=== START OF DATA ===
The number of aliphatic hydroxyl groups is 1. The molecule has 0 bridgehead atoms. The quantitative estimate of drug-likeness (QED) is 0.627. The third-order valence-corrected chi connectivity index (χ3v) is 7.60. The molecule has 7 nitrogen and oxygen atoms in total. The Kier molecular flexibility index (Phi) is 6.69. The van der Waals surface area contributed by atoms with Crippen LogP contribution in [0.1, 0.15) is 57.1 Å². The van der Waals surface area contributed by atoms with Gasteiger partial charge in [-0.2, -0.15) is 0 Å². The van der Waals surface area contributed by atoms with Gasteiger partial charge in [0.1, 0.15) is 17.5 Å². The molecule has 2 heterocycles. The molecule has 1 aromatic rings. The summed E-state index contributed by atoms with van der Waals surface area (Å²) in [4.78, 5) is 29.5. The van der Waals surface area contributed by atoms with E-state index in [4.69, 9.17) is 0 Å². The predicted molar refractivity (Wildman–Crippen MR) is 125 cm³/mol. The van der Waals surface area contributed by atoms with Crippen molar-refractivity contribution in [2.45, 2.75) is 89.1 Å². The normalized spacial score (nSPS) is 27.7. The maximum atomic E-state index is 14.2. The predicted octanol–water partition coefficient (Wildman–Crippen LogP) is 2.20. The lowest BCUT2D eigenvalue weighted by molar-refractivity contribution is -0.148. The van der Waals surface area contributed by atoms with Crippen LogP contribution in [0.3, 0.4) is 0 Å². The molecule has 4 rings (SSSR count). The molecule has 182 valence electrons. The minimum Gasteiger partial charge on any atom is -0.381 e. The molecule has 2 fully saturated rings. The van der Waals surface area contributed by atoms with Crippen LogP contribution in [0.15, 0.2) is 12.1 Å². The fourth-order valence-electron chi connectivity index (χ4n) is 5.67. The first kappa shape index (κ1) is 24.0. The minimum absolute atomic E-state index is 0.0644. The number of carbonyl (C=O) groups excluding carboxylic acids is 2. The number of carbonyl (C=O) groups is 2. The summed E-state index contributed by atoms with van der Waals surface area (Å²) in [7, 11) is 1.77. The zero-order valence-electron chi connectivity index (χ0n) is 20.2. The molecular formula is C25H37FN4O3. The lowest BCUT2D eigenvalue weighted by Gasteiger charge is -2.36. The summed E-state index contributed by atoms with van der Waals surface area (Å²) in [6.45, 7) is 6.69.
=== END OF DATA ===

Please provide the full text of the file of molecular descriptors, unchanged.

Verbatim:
The number of aliphatic hydroxyl groups is 1. The molecule has 0 bridgehead atoms. The quantitative estimate of drug-likeness (QED) is 0.627. The third-order valence-corrected chi connectivity index (χ3v) is 7.60. The molecule has 7 nitrogen and oxygen atoms in total. The Kier molecular flexibility index (Phi) is 6.69. The van der Waals surface area contributed by atoms with Crippen LogP contribution in [0.1, 0.15) is 57.1 Å². The van der Waals surface area contributed by atoms with Gasteiger partial charge in [-0.2, -0.15) is 0 Å². The van der Waals surface area contributed by atoms with Gasteiger partial charge in [0.1, 0.15) is 17.5 Å². The molecule has 2 heterocycles. The molecule has 1 aromatic rings. The summed E-state index contributed by atoms with van der Waals surface area (Å²) in [4.78, 5) is 29.5. The van der Waals surface area contributed by atoms with E-state index in [4.69, 9.17) is 0 Å². The predicted molar refractivity (Wildman–Crippen MR) is 125 cm³/mol. The van der Waals surface area contributed by atoms with Crippen molar-refractivity contribution in [2.45, 2.75) is 89.1 Å². The normalized spacial score (nSPS) is 27.7. The maximum atomic E-state index is 14.2. The predicted octanol–water partition coefficient (Wildman–Crippen LogP) is 2.20. The lowest BCUT2D eigenvalue weighted by molar-refractivity contribution is -0.148. The van der Waals surface area contributed by atoms with Crippen LogP contribution in [0.3, 0.4) is 0 Å². The molecule has 4 rings (SSSR count). The molecule has 182 valence electrons. The minimum Gasteiger partial charge on any atom is -0.381 e. The molecule has 2 fully saturated rings. The van der Waals surface area contributed by atoms with Crippen LogP contribution in [0.15, 0.2) is 12.1 Å². The fourth-order valence-electron chi connectivity index (χ4n) is 5.67. The first kappa shape index (κ1) is 24.0. The minimum absolute atomic E-state index is 0.0644. The number of carbonyl (C=O) groups excluding carboxylic acids is 2. The number of carbonyl (C=O) groups is 2. The summed E-state index contributed by atoms with van der Waals surface area (Å²) in [7, 11) is 1.77. The zero-order valence-electron chi connectivity index (χ0n) is 20.2. The molecular formula is C25H37FN4O3. The lowest BCUT2D eigenvalue weighted by Gasteiger charge is -2.36. The summed E-state index contributed by atoms with van der Waals surface area (Å²) in [6.45, 7) is 6.69.